They found the stone rolled away from the tomb, but when they had went in, they did not find the body. The men they saw said to them “Why do you look for the living among the dead? He is not here, but has risen.”
We have had quite a journey to get to this place, on this night. We followers of Jesus, along with all of the characters who populate this amazing story of love, Peter, Mary, Joanna, have accompanied Jesus into Jerusalem with the shouting of Hosannas. We have watched with horror as the events turned violent. We have been implicated in the apathy that allowed Jesus to be condemned and killed. We sat in the silence and waited as we believed with those very first followers, that Jesus, the one who stood for love, the one who healed others, was dead. That was the end. It looked like failure. It looked like the light went out. It looked like evil won.
This evening began with the affirmation that indeed the light did not go out. There was flame enough to kindle the new fire, and together we sang it back into a roaring flame. We took solace and strength in hearing stories of salvation history. Reminding ourselves of God's creativity, reminding ourselves of God's liberation, reminding ourselves that God puts us back together again after we have fallen apart. Reminding ourselves of our baptism, when Jesus claimed us as God's own forever, and we were marked as God's beloved. And here we proclaim the Alleluias. The Alleluias that fill our hearts and our minds with the love of God and each other, the alleluias that ring through eternity, and that shimmer in our own breath and blood.
With the words, he is not here, but has risen, Mary, and Joanna, and the other Mary, and all the other women, knew. They knew that this man that they had known in life, defeated death. They knew that this man they had loved, was all that had been promised. The temple would be destroyed and raised in three days, on the third day rise again. They knew what it meant. Jesus was where the God they had worshipped since they were children, lived now. Jesus was where God walked, and loved and healed. Jesus whose body was broken on that cross, now is the one who puts us back together again. The women realized that death does not have the final word. They knew that it is in dieing that there is new life.
Our sadness and grief of Holy Week, our brokenness in life, is put back together in this Easter hope. We are Easter people. We are named, like Mary on that first Easter morning, and our lives sing with the love that created us, the love that calls us into being, the love that puts us back together when we break apart, when we miss the mark, the love that changes our very hearts and souls into a new creation. And on our hearts, with the cursive of the healed scars, is inscribed the words, you are loved, broken, healed, love one another.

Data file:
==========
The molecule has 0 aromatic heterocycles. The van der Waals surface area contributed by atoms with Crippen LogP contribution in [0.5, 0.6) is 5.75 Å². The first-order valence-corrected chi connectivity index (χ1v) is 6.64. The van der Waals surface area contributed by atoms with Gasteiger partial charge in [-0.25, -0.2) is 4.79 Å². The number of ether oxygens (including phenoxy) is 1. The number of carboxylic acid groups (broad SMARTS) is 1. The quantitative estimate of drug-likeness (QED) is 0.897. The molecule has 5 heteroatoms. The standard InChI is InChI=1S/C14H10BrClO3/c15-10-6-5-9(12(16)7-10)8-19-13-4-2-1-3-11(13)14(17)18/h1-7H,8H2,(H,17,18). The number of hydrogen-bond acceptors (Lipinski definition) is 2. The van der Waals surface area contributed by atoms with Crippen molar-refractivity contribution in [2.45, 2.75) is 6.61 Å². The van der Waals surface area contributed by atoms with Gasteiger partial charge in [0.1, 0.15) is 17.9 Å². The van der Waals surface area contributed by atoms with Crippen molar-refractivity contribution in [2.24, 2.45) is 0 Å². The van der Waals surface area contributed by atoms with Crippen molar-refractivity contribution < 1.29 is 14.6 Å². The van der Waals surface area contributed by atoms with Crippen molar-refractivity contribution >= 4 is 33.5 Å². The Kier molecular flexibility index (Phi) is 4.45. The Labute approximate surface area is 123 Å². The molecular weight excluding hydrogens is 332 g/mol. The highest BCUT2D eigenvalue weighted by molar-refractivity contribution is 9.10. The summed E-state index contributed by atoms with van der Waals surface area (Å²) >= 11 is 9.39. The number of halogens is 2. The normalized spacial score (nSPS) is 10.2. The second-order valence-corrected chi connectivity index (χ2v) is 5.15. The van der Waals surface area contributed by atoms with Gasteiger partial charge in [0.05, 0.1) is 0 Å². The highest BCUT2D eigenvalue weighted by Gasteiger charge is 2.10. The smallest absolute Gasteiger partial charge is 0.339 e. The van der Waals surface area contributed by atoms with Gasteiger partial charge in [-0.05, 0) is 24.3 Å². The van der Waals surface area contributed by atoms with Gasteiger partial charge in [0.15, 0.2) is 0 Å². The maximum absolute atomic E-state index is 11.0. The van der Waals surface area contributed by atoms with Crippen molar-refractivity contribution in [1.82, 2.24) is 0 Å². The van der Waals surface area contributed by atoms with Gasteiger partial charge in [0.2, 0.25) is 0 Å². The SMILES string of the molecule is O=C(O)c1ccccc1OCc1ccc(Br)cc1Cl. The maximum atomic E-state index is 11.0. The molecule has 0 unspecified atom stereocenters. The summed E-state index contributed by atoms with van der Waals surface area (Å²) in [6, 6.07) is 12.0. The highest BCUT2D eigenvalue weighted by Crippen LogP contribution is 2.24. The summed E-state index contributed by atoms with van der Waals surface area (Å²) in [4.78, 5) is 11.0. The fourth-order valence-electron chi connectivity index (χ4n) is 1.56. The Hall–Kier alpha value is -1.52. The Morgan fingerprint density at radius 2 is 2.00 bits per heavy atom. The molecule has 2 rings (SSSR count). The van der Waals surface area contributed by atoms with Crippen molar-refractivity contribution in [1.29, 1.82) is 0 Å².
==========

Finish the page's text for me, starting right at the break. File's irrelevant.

As Easter people we don't ignore the reality of our lives, in all of the happiness and hurtfulness, in all of the care and chaos, in all of the tenderness and terror. It is never one way or the other, it is always a dance of pain and joy. But we do live this life fully embraced and empowered by this Easter reality, your life matters, it matters now. The reality of the cross and the resurrection shows us that our relationships matter, that dignity and respect matter.
As Easter people we live in the reality that changed the way we are related to one another. Power doesn't win, love wins. Darkness does not prevail, light shines through. Brokenness doesn't end our lives, it only creates the fissures into which God's love can seep.
And as Easter people, as people who have been named by Jesus, we are marked and claimed as God's own. Our hearts and our lives are claimed by the love that heals us, the love that puts us back together, the love that wins. And from that love flows the ministry that God calls us to, love one another.
Now, Jesus dwells with us, and together we are about the business of kingdom building, as Jesus did and does. It is a kingdom in which all are loved, a kingdom in which all are fed. A kingdom in which mercy and compassion rule. A kingdom in which a broken body makes us whole, a kingdom in which the body of Christ makes us a body of Christ.
As we walk out of the doors of this church this evening, our work begins. The body of Christ is at work with God's mission of healing and reconciliation in the world. It is our work of bearing God's love to those who, like us are broken, it is our work of bearing God's love in all places and all times. It is our work of feeding those who are hungry, because we have been hungry. It is our work of mercy and compassion, because we know what it is like to miss the mark.
We are Easter people. We walk this journey of life knowing the amazement of resurrection, and the pain and suffering that precedes it. We are Easter people. We are nourished by the bread and the body that is broken for us. We are Easter people, made whole by the love that wins. Alleluia, Christ is risen.